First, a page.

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Saturday, January 6, 2001

EXCLUDING the local governments’ expenditure and inter-governmental adjustments, the combined total expenditure of the Union and state governments, according to the Budget estimates for 1999-2000, is a whopping Rs 524,000 crore.

The actual expenditure was in excess of Rs 550,000 crore. Judging by past experience, next year it could well be Rs 600,000 crore. This amounts to Rs 1,644 crore a day, or in terms of purchasing power it is equivalent to $2 billion a day!

What do we get in return and what do we have to show? Eighty million children with no access to school education, 700 million people without access to proper toilets, shortage of teachers and excess of peons and clerks, appalling public services and woefully inadequate infrastructure.

We have locked ourselves in a vicious cycle of low literacy, poor health, non-existent infrastructure, low productivity, low investment, unemployment and poverty.

Without having to increase public expenditure, without having to seek aid from international agencies, these 80 million children could all have access to basic school education. It just requires some re-allocation of funds and commitment of the governing class.

At 50 children per classroom we need to build 1.6 million class rooms. Each class room can be built at Rs 1 lakh or less. This will incur a one time expenditure/investment of Rs 16,000 crore.

This is equivalent to only 10 days’ government expenditure! Running the school — teachers and basic teaching aids — would incur a recurring expense of Rs 8,000 crore; a mere five days’ expenditure! A very paltry investment when you calculate the social and economic returns to the country.

Fifty years have gone by without any attempt at fulfilling this fundamental need. With concern and commitment it can be done. Madhya Pradesh has proved that this could be attempted with even less expenditure by redifining a school.

With its innovative Education Guarantee Scheme, it started 28,000 schools in 18 months. That schools don’t function properly even if they exist, and teachers don’t do their work is a related problem. But this issue is obviously not linked to resources. It is a governance problem, plain and simple.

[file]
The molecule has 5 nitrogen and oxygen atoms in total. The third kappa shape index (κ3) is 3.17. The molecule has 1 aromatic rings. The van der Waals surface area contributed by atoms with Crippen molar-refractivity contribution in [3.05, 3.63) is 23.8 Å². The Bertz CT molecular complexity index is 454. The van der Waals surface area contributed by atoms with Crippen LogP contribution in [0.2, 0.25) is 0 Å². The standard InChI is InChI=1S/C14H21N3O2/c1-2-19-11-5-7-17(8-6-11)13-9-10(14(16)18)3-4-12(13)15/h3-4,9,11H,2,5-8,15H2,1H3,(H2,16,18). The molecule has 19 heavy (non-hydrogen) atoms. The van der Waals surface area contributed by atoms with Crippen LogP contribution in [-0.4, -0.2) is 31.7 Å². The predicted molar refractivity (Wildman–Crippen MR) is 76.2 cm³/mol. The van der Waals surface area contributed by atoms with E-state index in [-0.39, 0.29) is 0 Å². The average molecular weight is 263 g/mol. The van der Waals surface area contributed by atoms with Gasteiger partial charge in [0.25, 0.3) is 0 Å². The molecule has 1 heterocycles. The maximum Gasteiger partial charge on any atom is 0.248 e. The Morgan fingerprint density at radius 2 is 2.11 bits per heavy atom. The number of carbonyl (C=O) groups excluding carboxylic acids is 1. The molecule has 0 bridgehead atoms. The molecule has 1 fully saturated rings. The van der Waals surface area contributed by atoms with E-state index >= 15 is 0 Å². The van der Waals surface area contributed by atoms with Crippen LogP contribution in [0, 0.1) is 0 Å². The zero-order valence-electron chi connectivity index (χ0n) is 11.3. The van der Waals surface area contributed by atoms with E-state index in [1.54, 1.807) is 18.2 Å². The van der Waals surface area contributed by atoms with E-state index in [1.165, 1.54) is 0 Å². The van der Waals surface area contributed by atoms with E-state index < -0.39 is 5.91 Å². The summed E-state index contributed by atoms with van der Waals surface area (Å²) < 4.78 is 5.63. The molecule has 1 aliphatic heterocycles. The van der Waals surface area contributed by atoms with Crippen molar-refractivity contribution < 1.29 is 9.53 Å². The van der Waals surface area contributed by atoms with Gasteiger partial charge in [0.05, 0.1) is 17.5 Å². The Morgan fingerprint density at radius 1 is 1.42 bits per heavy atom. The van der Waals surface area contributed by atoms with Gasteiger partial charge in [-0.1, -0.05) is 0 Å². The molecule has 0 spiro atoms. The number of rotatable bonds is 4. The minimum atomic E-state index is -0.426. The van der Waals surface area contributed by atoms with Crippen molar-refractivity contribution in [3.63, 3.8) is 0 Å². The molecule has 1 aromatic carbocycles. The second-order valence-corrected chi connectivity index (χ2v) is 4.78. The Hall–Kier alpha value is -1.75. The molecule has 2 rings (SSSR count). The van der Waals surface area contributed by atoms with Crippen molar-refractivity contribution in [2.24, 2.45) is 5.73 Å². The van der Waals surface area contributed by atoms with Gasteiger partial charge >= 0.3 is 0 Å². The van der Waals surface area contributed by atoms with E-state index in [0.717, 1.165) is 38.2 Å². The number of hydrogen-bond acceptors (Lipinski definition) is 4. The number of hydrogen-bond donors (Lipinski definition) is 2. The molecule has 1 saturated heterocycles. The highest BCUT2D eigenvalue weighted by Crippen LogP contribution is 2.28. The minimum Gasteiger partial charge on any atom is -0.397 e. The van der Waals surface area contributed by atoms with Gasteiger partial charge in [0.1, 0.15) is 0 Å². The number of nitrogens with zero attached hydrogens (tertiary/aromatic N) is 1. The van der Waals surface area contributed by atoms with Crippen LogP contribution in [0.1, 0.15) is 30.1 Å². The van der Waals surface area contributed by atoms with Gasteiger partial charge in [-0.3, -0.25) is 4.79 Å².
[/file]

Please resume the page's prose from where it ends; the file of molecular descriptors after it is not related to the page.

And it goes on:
Now to sanitation. An estimated 140 million households have no access to basic sanitation and over 70 per cent of our people are forced to ease themselves in public. There are of course cultural issues related to sanitation, but no one really wants to resort to the indignity and inconvenience of public defecation.

A safe, modern, hygienic toilet without frills will cost about Rs 2,500. This is not a farfetched assumption. Sulabh, the movement started by Bindeswari Pathak built over a million toilets for the poor at this cost.

In my own village, over 400 toilets were built at this cost over the past two years, liberating the whole population from the scourge of public defecation. At this basic cost, we will need Rs 35,000 crore to build toilets for every single household in India.

There are of course other problems — availability of land, water, housing etc. But these are again related to governance, technology or resources. But to take the issue of sanitation alone, the total one-time investment required to solve the problem affecting 700 million people is equivalent to 22 days’ public expenditure!

And yet millions of elderly people, children and young women are forced to endure unspeakable indignity and shame and unbearable inconvenience, not to speak of lack of health and hygiene.

This analysis would seem simplistic at first. After all, government has many commitments; there is no money to spare in reality, etc. But what is government for? Is it the servant of the people to fulfil our basic needs or a master to lord over us and do as it pleases?

Do people owe the corrupt, bloated and extortionary bureaucracy a living? Do we all exist to gratify the egos of power-hungry politicians and treat their whims as our commands?

Clearly huge amount of public expenditure is incurred everyday, and if it is properly deployed, most of the basic needs of our population can be met.

For this to happen, we should first stop the legal plunder going on in the name of governance. We would then be entering the virtuous cycle of basic infrastructure. High skills, high productivity, greater investment, more jobs and prosperity. The message is loud and clear. Poverty is not the cause of our problems; it is the consequence of misgovernance.

No amount of obfuscation can hide the ugly reality of the legal plunder of our public resources and perpetuation of poverty and inequity. The answer does not lie merely in good economics, but it lies in a fundamental restructuring of our politics and government to make our money do things for us.